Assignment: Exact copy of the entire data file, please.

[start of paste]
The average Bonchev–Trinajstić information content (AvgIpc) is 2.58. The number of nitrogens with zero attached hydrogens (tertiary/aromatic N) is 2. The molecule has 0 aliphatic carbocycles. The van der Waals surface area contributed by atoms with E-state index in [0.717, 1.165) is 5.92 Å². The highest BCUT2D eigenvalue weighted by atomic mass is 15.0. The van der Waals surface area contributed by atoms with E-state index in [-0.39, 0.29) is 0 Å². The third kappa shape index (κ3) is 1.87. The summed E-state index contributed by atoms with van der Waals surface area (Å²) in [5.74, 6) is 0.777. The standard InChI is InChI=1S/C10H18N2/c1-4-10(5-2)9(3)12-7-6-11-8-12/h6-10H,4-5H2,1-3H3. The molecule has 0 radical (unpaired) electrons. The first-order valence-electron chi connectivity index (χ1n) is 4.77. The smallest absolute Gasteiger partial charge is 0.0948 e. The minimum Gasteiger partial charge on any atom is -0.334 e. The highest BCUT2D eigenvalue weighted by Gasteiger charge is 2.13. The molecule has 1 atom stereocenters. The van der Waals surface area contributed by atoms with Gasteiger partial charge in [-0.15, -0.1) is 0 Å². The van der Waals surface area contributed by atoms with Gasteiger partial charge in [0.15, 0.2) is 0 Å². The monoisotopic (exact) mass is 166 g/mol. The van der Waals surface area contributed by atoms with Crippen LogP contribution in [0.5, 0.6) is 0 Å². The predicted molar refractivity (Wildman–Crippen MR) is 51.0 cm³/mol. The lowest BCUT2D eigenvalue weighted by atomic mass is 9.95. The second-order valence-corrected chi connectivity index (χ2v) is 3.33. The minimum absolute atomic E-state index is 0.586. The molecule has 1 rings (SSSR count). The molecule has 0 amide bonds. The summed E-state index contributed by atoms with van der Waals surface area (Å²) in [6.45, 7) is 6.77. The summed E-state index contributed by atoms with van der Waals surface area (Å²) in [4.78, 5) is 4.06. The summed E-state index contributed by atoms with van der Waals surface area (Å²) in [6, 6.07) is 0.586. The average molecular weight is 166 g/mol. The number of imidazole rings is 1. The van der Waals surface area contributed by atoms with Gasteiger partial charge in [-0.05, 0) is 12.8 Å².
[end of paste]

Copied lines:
The average Bonchev–Trinajstić information content (AvgIpc) is 2.58. The number of nitrogens with zero attached hydrogens (tertiary/aromatic N) is 2. The molecule has 0 aliphatic carbocycles. The van der Waals surface area contributed by atoms with E-state index in [0.717, 1.165) is 5.92 Å². The highest BCUT2D eigenvalue weighted by atomic mass is 15.0. The van der Waals surface area contributed by atoms with E-state index in [-0.39, 0.29) is 0 Å². The third kappa shape index (κ3) is 1.87. The summed E-state index contributed by atoms with van der Waals surface area (Å²) in [5.74, 6) is 0.777. The standard InChI is InChI=1S/C10H18N2/c1-4-10(5-2)9(3)12-7-6-11-8-12/h6-10H,4-5H2,1-3H3. The molecule has 0 radical (unpaired) electrons. The first-order valence-electron chi connectivity index (χ1n) is 4.77. The smallest absolute Gasteiger partial charge is 0.0948 e. The minimum Gasteiger partial charge on any atom is -0.334 e. The highest BCUT2D eigenvalue weighted by Gasteiger charge is 2.13. The molecule has 1 atom stereocenters. The van der Waals surface area contributed by atoms with Gasteiger partial charge in [-0.15, -0.1) is 0 Å². The van der Waals surface area contributed by atoms with Gasteiger partial charge in [0.15, 0.2) is 0 Å². The monoisotopic (exact) mass is 166 g/mol. The van der Waals surface area contributed by atoms with Crippen LogP contribution in [0.5, 0.6) is 0 Å². The predicted molar refractivity (Wildman–Crippen MR) is 51.0 cm³/mol. The lowest BCUT2D eigenvalue weighted by atomic mass is 9.95. The second-order valence-corrected chi connectivity index (χ2v) is 3.33. The minimum absolute atomic E-state index is 0.586. The molecule has 1 rings (SSSR count). The molecule has 0 amide bonds. The summed E-state index contributed by atoms with van der Waals surface area (Å²) in [6.45, 7) is 6.77. The summed E-state index contributed by atoms with van der Waals surface area (Å²) in [4.78, 5) is 4.06. The summed E-state index contributed by atoms with van der Waals surface area (Å²) in [6, 6.07) is 0.586. The average molecular weight is 166 g/mol. The number of imidazole rings is 1. The van der Waals surface area contributed by atoms with Gasteiger partial charge in [-0.05, 0) is 12.8 Å².